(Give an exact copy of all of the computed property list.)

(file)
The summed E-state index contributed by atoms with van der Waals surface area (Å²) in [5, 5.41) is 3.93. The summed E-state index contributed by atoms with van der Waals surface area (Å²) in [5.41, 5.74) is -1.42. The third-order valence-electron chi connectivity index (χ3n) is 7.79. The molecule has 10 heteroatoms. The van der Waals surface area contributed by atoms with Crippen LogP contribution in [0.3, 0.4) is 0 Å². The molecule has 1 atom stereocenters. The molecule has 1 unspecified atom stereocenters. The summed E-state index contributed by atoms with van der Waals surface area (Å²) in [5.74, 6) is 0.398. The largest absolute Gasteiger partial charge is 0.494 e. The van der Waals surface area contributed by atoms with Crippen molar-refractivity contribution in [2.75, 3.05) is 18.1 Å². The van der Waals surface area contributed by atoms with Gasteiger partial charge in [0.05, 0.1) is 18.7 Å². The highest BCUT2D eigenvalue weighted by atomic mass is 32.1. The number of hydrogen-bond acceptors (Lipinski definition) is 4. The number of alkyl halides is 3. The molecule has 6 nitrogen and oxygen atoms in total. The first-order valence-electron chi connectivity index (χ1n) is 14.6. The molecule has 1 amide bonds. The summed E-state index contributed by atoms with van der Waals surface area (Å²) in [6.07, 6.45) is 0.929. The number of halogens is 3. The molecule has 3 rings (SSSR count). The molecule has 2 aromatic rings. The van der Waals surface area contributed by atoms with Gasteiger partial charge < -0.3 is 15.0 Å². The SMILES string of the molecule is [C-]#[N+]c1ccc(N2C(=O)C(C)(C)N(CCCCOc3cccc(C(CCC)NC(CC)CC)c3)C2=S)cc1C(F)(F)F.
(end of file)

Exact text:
The summed E-state index contributed by atoms with van der Waals surface area (Å²) in [5, 5.41) is 3.93. The summed E-state index contributed by atoms with van der Waals surface area (Å²) in [5.41, 5.74) is -1.42. The third-order valence-electron chi connectivity index (χ3n) is 7.79. The molecule has 10 heteroatoms. The van der Waals surface area contributed by atoms with Crippen LogP contribution in [0.3, 0.4) is 0 Å². The molecule has 1 atom stereocenters. The molecule has 1 unspecified atom stereocenters. The summed E-state index contributed by atoms with van der Waals surface area (Å²) in [5.74, 6) is 0.398. The largest absolute Gasteiger partial charge is 0.494 e. The van der Waals surface area contributed by atoms with Crippen molar-refractivity contribution in [2.75, 3.05) is 18.1 Å². The van der Waals surface area contributed by atoms with Gasteiger partial charge in [0.05, 0.1) is 18.7 Å². The highest BCUT2D eigenvalue weighted by atomic mass is 32.1. The number of hydrogen-bond acceptors (Lipinski definition) is 4. The number of alkyl halides is 3. The molecule has 6 nitrogen and oxygen atoms in total. The first-order valence-electron chi connectivity index (χ1n) is 14.6. The molecule has 1 amide bonds. The summed E-state index contributed by atoms with van der Waals surface area (Å²) in [6.07, 6.45) is 0.929. The number of halogens is 3. The molecule has 3 rings (SSSR count). The molecule has 2 aromatic rings. The van der Waals surface area contributed by atoms with Gasteiger partial charge < -0.3 is 15.0 Å². The SMILES string of the molecule is [C-]#[N+]c1ccc(N2C(=O)C(C)(C)N(CCCCOc3cccc(C(CCC)NC(CC)CC)c3)C2=S)cc1C(F)(F)F.